Screening for genetic mutations could substantially reduce the risk of hypersensitivity reactions involving skin rash among people starting nevirapine, according to a late-breaker report at the 7th International AIDS Society Conference on HIV Pathogenesis, Treatment and Prevention this month in Kuala Lumpur.
Nevirapine (Viramune and generic equivalents) is an effective non-nucleoside reverse transcriptase inhibitor that is widely used in resource-limited settings due to its low cost and general good tolerability.
But nevirapine can cause hypersensitivity reactions in susceptible individuals – estimated at approximately 15 to 20% – including skin reactions and liver inflammation ranging from mild to severe. The risk is higher for people with stronger immune function, and the Viramune product label states that it is not recommended for women with CD4 counts above 250 cells/mm3 or men with counts higher than 400 cells/mm3.
Somnuek Sungkanuparph from Mahidol University in Bangkok and colleagues conducted a study to assess whether advance genetic screening could help determine which individuals are likely to develop nevirapine-associated skin reactions among people starting HIV treatment in Thailand between 2009 and 2012.
Prior research has shown a link between nevirapine skin reactions and genetic variations of the major histocompatibility complex, which enables the immune system to distinguish the body's own cells from foreign invaders. These include an allele (gene variant) known as HLA-B*35:05 and single nucleotide polymorphisms (SNPs) of the CCHCR1 gene. A previous study by Sungkanuparph's team found the HLA-B*35:05 variant in 18% of Thai patients who developed rash after starting nevirapine, compared with just 1% of those who were nevirapine-tolerant.
This prospective, randomised study included 1103 people with HIV at nine hospitals in Thailand who were starting antiretroviral therapy (ART) for the first time. About 60% were men, the median age was 37 years and the median CD4 count was 116 cells/mm3. Participants were stratified by sex and CD4 count above or below 250 cells/mm3 for women or 400 cells/mm3 for men.
Half of participants were randomly assigned to receive advance genotypic testing for HLA-B*35:05 and CCHCR1 SNPs before starting treatment, and those found to carry the suspect variations were started on efavirenz (Sustiva or Stocrin) rather than nevirapine. The control group did not undergo advance genetic screening and started on nevirapine according to the local standard of care.
Looking at genetic screening results, 3% of screened participants were found to carry the HLA-B*35:05 variant, 14% tested positive for CCHCR1 high-risk variants, and 3% were positive for both.
Advance genetic screening reduced the likelihood of nevirapine skin reactions from 18% in the control group to 13% in the screened group. Incidence of grade 1 and 2 (mild to moderate) reactions decreased from 7 to 5%, while grade 3 and 4 (severe or life-threatening) reactions fell from 11 to 8%.
Overall, screening for both HLA-B*35:05 and CCHCR1 SNPs reduced the incidence of nevirapine skin reactions by 32% (relative risk 0.68). In a subgroup analysis, the likelihood of nevirapine skin reactions fell even more among women, with a risk reduction of 45% (relative risk 0.55), and among people with CD4 counts below 250 cells/mm3, with a reduction of 36% (relative risk 0.64). Risk fell by 16% among men and 12% among those with higher CD4 counts (relative risk 0.84 and 0.88, respectively).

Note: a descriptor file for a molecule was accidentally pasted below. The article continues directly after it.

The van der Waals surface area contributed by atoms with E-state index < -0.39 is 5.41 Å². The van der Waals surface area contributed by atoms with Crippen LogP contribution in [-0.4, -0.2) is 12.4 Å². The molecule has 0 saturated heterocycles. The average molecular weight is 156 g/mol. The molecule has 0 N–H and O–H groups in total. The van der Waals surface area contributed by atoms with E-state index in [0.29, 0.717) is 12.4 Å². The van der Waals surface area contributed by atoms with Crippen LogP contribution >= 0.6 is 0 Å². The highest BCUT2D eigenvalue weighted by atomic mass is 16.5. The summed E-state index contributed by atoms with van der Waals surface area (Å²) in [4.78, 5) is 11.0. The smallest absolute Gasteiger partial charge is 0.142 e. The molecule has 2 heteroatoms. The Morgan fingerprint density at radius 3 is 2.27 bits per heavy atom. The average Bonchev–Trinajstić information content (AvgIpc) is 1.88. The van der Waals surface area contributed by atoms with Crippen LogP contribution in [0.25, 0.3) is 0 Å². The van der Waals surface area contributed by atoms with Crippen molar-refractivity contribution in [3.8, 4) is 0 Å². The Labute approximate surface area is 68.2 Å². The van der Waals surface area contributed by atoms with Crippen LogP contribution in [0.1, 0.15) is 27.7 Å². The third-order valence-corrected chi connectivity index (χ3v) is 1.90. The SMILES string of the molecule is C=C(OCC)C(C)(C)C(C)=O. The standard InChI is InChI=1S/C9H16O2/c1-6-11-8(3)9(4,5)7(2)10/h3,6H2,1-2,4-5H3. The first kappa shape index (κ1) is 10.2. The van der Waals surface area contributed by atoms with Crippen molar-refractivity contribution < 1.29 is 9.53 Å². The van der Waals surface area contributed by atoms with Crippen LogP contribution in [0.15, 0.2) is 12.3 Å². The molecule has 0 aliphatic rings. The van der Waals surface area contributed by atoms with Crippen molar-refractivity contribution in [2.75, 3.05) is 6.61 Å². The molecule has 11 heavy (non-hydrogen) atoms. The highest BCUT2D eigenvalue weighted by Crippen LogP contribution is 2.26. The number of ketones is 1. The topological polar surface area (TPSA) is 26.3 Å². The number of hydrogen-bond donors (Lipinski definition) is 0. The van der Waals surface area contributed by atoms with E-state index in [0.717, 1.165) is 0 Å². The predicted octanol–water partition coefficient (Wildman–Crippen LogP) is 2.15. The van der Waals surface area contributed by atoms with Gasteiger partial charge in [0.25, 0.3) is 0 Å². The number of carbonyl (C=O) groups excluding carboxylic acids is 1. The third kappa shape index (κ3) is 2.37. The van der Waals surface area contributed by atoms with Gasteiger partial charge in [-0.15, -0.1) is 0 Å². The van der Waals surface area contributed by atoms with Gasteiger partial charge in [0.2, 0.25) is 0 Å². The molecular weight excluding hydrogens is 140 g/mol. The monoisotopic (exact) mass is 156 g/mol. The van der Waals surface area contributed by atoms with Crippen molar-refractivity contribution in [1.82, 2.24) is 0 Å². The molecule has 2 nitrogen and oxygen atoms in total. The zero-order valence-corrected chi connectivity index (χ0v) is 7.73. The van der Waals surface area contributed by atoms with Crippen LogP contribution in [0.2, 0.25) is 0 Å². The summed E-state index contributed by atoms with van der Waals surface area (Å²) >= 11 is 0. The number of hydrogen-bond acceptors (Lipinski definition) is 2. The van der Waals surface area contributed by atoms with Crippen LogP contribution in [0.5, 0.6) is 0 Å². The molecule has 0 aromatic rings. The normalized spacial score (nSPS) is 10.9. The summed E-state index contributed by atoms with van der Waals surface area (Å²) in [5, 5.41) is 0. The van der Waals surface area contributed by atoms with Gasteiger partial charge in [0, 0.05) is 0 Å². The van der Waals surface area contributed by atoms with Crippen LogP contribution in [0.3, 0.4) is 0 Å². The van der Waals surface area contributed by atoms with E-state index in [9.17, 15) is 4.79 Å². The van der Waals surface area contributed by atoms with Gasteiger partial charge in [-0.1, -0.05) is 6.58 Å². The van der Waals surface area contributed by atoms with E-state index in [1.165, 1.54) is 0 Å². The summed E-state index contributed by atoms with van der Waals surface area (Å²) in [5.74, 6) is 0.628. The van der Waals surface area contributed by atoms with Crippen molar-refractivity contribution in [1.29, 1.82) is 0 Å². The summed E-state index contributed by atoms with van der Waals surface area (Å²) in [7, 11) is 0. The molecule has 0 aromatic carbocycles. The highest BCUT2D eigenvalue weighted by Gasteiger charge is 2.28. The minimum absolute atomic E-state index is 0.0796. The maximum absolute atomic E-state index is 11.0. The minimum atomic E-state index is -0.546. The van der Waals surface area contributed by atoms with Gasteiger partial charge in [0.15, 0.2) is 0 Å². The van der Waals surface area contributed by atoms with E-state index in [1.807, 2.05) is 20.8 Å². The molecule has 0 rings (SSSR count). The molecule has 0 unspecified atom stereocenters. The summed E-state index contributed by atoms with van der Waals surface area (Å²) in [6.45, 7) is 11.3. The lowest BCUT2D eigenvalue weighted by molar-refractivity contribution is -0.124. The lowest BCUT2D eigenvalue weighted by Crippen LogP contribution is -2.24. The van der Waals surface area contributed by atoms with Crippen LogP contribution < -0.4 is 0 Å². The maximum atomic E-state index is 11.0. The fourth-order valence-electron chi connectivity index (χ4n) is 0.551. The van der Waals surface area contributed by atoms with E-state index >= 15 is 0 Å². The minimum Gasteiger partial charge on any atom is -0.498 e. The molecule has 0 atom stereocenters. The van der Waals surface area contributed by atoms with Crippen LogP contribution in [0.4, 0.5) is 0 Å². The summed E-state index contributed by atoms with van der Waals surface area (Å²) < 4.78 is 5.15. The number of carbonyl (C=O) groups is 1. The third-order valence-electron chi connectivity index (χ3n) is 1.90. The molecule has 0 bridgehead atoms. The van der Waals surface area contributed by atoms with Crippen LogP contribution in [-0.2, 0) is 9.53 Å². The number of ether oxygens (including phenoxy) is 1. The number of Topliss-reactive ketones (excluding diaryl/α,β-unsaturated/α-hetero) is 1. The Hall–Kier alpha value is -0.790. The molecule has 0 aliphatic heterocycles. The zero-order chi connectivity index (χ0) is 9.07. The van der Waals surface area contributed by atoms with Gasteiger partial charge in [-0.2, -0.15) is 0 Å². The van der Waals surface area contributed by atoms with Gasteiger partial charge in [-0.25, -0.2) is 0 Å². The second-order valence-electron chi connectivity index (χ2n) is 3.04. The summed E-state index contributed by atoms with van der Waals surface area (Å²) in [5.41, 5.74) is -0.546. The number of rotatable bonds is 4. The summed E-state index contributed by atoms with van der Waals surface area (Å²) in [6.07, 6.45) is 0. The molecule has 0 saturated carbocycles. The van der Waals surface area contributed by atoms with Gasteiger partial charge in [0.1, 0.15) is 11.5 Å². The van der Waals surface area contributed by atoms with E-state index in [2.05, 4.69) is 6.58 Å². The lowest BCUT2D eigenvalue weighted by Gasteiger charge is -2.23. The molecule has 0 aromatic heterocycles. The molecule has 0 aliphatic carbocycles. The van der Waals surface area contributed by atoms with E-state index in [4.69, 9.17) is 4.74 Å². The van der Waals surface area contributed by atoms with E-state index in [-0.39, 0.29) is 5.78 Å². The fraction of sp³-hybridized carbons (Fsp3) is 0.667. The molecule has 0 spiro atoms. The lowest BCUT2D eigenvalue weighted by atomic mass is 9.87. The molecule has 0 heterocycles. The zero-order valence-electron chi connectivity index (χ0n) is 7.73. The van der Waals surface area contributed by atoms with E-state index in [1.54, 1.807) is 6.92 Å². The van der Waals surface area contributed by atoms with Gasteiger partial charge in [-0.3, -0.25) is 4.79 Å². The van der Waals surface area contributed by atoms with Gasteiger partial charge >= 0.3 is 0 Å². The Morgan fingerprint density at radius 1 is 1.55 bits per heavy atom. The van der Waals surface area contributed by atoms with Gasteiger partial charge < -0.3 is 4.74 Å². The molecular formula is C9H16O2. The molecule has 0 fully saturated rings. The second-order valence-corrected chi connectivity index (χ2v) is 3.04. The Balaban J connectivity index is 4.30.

Interestingly, genetic testing did not have a strong predictive effect for nevirapine liver hypersensitivity. The likelihood of liver inflammation fell from 9% in the control group to 8% in the screened group. The incidence of grade 1 or 2 inflammation fell from 5 to 4%, while the rate of grade 3 or 4 inflammation was about 4% in both groups.
"Point-of-care genotypic testing is [an] effective preventive intervention for [nevirapine cutaneous adverse reactions]," the researchers concluded.
"Nevirapine can be initiated safely" for those who are less likely to develop nevirapine skin reactions based on the results of genetic testing, they continued. "Our results support the use of genotypes-based screening in a clinical setting," to prevent nevirapine skin reactions among treatment-naive Thai HIV patients.
At a press conference prior to the presentation by Sasisopin Kiertiburanakul on the research findings, Sungkanuparph said the next step is to confirm these findings in other ethnic populations, especially those in which HLA-B*35:05 is common. The researchers noted that this variant is "not common in populations except south-east Asians and southern Americans". (It is not clear whether they mean people in South America or the southern states of the US.)
If confirmed, "personal prescription" using HLA-B*3505 and CCHCR1 SNPs genetic screening could play a role similar to that of the HLA-B*5701 test for hypersensitivity to abacavir (Ziagen, also in the Epzicom or Kivexa coformulation), allowing the drug to be widely used with more confidence.
This prospect gains importance given new World Health Organization treatment guidelines released at the conference recommending treatment at higher CD4 counts that would be considered a contraindication to using nevirapine.
Kiertiburanakul S et al HLA-B*35:05 and CCHCR1 screening reduces nevirapine-associated cutaneous adverse reactions in Thailand: a prospective multicenter randomized controlled trial. 7th International AIDS Society Conference on HIV Pathogenesis, Treatment and Prevention, Kuala Lumpur, abstract WELBB04, 2013. View the abstract on the IAS conference website.